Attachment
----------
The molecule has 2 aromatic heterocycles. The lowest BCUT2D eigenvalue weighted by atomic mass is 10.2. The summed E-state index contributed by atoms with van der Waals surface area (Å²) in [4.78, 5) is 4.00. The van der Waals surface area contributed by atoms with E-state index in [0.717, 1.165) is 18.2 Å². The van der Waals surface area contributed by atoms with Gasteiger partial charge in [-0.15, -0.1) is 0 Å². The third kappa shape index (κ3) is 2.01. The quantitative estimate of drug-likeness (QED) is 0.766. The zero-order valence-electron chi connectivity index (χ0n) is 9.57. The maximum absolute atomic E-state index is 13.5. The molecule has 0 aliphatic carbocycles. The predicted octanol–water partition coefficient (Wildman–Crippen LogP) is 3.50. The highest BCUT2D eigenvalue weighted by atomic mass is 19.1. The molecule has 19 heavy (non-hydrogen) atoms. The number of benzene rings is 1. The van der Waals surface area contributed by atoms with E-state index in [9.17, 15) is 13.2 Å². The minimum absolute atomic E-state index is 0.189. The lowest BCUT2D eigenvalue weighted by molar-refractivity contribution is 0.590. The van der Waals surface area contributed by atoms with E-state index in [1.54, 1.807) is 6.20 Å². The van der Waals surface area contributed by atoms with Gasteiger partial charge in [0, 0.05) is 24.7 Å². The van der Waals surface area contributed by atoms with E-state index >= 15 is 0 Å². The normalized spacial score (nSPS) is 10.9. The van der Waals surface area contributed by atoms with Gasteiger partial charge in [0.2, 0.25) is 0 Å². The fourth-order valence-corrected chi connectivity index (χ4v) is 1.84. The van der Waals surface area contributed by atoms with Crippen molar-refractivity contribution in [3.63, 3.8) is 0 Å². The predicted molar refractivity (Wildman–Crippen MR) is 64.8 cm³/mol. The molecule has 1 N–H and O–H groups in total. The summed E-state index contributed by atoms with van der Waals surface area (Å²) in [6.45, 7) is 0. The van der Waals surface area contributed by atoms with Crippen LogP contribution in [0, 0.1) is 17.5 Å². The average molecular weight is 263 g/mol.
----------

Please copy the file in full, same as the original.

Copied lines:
The molecule has 2 aromatic heterocycles. The lowest BCUT2D eigenvalue weighted by atomic mass is 10.2. The summed E-state index contributed by atoms with van der Waals surface area (Å²) in [4.78, 5) is 4.00. The van der Waals surface area contributed by atoms with E-state index in [0.717, 1.165) is 18.2 Å². The van der Waals surface area contributed by atoms with Gasteiger partial charge in [-0.15, -0.1) is 0 Å². The third kappa shape index (κ3) is 2.01. The quantitative estimate of drug-likeness (QED) is 0.766. The zero-order valence-electron chi connectivity index (χ0n) is 9.57. The maximum absolute atomic E-state index is 13.5. The molecule has 0 aliphatic carbocycles. The predicted octanol–water partition coefficient (Wildman–Crippen LogP) is 3.50. The highest BCUT2D eigenvalue weighted by atomic mass is 19.1. The molecule has 19 heavy (non-hydrogen) atoms. The number of benzene rings is 1. The van der Waals surface area contributed by atoms with E-state index in [9.17, 15) is 13.2 Å². The minimum absolute atomic E-state index is 0.189. The lowest BCUT2D eigenvalue weighted by molar-refractivity contribution is 0.590. The van der Waals surface area contributed by atoms with E-state index in [1.54, 1.807) is 6.20 Å². The van der Waals surface area contributed by atoms with Gasteiger partial charge in [0, 0.05) is 24.7 Å². The van der Waals surface area contributed by atoms with E-state index >= 15 is 0 Å². The normalized spacial score (nSPS) is 10.9. The van der Waals surface area contributed by atoms with Gasteiger partial charge in [0.2, 0.25) is 0 Å². The fourth-order valence-corrected chi connectivity index (χ4v) is 1.84. The van der Waals surface area contributed by atoms with Crippen molar-refractivity contribution in [3.63, 3.8) is 0 Å². The predicted molar refractivity (Wildman–Crippen MR) is 64.8 cm³/mol. The molecule has 1 N–H and O–H groups in total. The summed E-state index contributed by atoms with van der Waals surface area (Å²) in [6.45, 7) is 0. The van der Waals surface area contributed by atoms with Crippen LogP contribution in [0, 0.1) is 17.5 Å². The average molecular weight is 263 g/mol.